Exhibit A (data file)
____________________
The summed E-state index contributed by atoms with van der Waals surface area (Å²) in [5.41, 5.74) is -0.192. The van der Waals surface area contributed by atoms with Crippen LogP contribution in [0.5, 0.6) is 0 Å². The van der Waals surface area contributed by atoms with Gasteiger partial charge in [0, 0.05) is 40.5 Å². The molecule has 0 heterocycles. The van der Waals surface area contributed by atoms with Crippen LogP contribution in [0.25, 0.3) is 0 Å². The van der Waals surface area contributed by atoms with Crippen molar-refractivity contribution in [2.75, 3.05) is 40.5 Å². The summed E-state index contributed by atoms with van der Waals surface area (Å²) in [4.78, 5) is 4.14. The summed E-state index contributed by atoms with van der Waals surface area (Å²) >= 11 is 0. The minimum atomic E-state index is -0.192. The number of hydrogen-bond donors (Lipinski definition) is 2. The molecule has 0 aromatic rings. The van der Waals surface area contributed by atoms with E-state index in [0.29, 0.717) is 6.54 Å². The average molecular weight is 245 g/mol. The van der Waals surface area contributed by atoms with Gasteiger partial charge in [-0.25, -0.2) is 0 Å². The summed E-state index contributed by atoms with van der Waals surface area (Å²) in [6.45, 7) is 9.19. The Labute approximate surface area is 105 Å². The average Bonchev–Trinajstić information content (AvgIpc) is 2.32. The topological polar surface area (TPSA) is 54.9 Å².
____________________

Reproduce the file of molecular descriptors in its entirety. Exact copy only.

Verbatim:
The summed E-state index contributed by atoms with van der Waals surface area (Å²) in [5.41, 5.74) is -0.192. The van der Waals surface area contributed by atoms with Crippen LogP contribution in [0.5, 0.6) is 0 Å². The van der Waals surface area contributed by atoms with Gasteiger partial charge in [0, 0.05) is 40.5 Å². The molecule has 0 heterocycles. The van der Waals surface area contributed by atoms with Crippen LogP contribution in [0.25, 0.3) is 0 Å². The van der Waals surface area contributed by atoms with Crippen molar-refractivity contribution in [2.75, 3.05) is 40.5 Å². The summed E-state index contributed by atoms with van der Waals surface area (Å²) in [4.78, 5) is 4.14. The summed E-state index contributed by atoms with van der Waals surface area (Å²) >= 11 is 0. The minimum atomic E-state index is -0.192. The number of hydrogen-bond donors (Lipinski definition) is 2. The molecule has 0 aromatic rings. The van der Waals surface area contributed by atoms with E-state index in [0.29, 0.717) is 6.54 Å². The average molecular weight is 245 g/mol. The van der Waals surface area contributed by atoms with Gasteiger partial charge in [-0.25, -0.2) is 0 Å². The summed E-state index contributed by atoms with van der Waals surface area (Å²) in [6.45, 7) is 9.19. The Labute approximate surface area is 105 Å². The average Bonchev–Trinajstić information content (AvgIpc) is 2.32. The topological polar surface area (TPSA) is 54.9 Å².